The Teacher Education Unit has chosen “The Teacher as Catalyst” metaphor as a unifying theme to define the conceptual framework for the teacher education programs at West Liberty University.
The following statement summarizes the vision of the Teacher Education Unit:
West Liberty University Teacher Education graduates will be catalysts for educational change in the 21st century global society.
Mission and Purposes
To further refine that vision, the Unit has adopted the following mission statement:
The mission of the Teacher Education Program at West Liberty University is to prepare principle-centered, self-reflective professional educators who will serve as leaders and catalysts for educational change.
- The undergraduate teacher education programs seek to prepare competent, effective, entry level professionals who teach, supervise, evaluate, reflect, make informed decisions, affect change, and continue their professional growth and development.
- The Master’s Degree programs seek to provide educators with the opportunity to grow professionally with the goal of becoming master teachers and educational leaders.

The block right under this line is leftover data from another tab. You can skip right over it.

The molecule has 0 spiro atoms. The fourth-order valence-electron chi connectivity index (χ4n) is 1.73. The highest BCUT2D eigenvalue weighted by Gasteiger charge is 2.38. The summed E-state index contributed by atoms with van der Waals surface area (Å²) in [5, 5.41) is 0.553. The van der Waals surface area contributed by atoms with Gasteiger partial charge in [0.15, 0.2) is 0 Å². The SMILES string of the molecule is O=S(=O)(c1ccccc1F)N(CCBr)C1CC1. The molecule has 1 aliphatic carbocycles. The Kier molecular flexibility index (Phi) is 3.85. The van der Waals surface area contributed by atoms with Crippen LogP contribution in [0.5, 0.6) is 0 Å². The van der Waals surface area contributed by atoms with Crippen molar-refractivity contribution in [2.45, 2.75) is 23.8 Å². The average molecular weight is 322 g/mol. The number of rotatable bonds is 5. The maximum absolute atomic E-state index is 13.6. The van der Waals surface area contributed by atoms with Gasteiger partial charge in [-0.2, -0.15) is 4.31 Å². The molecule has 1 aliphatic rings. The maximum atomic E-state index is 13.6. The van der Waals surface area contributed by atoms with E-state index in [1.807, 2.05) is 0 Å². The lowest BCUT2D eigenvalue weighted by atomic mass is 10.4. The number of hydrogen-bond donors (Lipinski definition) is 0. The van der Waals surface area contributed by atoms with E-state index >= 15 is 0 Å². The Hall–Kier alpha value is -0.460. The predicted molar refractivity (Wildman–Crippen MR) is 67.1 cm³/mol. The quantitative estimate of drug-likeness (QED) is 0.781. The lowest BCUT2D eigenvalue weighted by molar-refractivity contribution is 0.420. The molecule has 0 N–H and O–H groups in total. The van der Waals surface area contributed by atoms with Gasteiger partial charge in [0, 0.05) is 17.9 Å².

Goals and Outcomes
The Teacher Education Unit recognizes three broad categories of knowledge that are essential for beginning professional educators. These are General Knowledge, Content Knowledge, and Professional Knowledge. General Knowledge is addressed through the General Studies component of the teacher education program, Content Knowledge is addressed through the Content portion of the teacher education program, and Professional Knowledge is addressed through the Teacher Education portion of the Teacher Education Program.
As the organizing structure for the Teacher as a Catalyst professional knowledge base, the Teacher Education Unit created specific Program Goals and Outcomes:
1. Teacher candidates will demonstrate a mastery of content area.
A. Evidence competency of national content standards.
B. Evidence competency of national technology standards.